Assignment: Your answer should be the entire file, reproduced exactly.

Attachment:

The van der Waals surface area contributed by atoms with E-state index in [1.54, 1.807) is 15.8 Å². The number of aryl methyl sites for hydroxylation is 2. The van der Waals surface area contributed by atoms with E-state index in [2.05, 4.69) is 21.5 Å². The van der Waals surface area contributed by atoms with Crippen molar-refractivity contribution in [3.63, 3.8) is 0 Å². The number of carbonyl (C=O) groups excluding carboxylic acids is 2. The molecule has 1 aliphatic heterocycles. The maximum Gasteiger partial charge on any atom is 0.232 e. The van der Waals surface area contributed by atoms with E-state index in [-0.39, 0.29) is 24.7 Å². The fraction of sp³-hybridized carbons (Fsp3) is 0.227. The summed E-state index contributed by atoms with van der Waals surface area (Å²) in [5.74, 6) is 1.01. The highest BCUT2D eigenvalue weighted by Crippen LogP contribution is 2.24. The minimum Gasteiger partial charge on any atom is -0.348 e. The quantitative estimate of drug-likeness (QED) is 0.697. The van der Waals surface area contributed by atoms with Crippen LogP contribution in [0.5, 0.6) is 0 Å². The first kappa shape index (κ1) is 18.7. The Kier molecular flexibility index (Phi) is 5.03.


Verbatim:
The van der Waals surface area contributed by atoms with E-state index in [1.54, 1.807) is 15.8 Å². The number of aryl methyl sites for hydroxylation is 2. The van der Waals surface area contributed by atoms with E-state index in [2.05, 4.69) is 21.5 Å². The van der Waals surface area contributed by atoms with Crippen molar-refractivity contribution in [3.63, 3.8) is 0 Å². The number of carbonyl (C=O) groups excluding carboxylic acids is 2. The molecule has 1 aliphatic heterocycles. The maximum Gasteiger partial charge on any atom is 0.232 e. The van der Waals surface area contributed by atoms with E-state index in [-0.39, 0.29) is 24.7 Å². The fraction of sp³-hybridized carbons (Fsp3) is 0.227. The summed E-state index contributed by atoms with van der Waals surface area (Å²) in [5.74, 6) is 1.01. The highest BCUT2D eigenvalue weighted by Crippen LogP contribution is 2.24. The minimum Gasteiger partial charge on any atom is -0.348 e. The quantitative estimate of drug-likeness (QED) is 0.697. The van der Waals surface area contributed by atoms with Crippen LogP contribution in [0.5, 0.6) is 0 Å². The first kappa shape index (κ1) is 18.7. The Kier molecular flexibility index (Phi) is 5.03.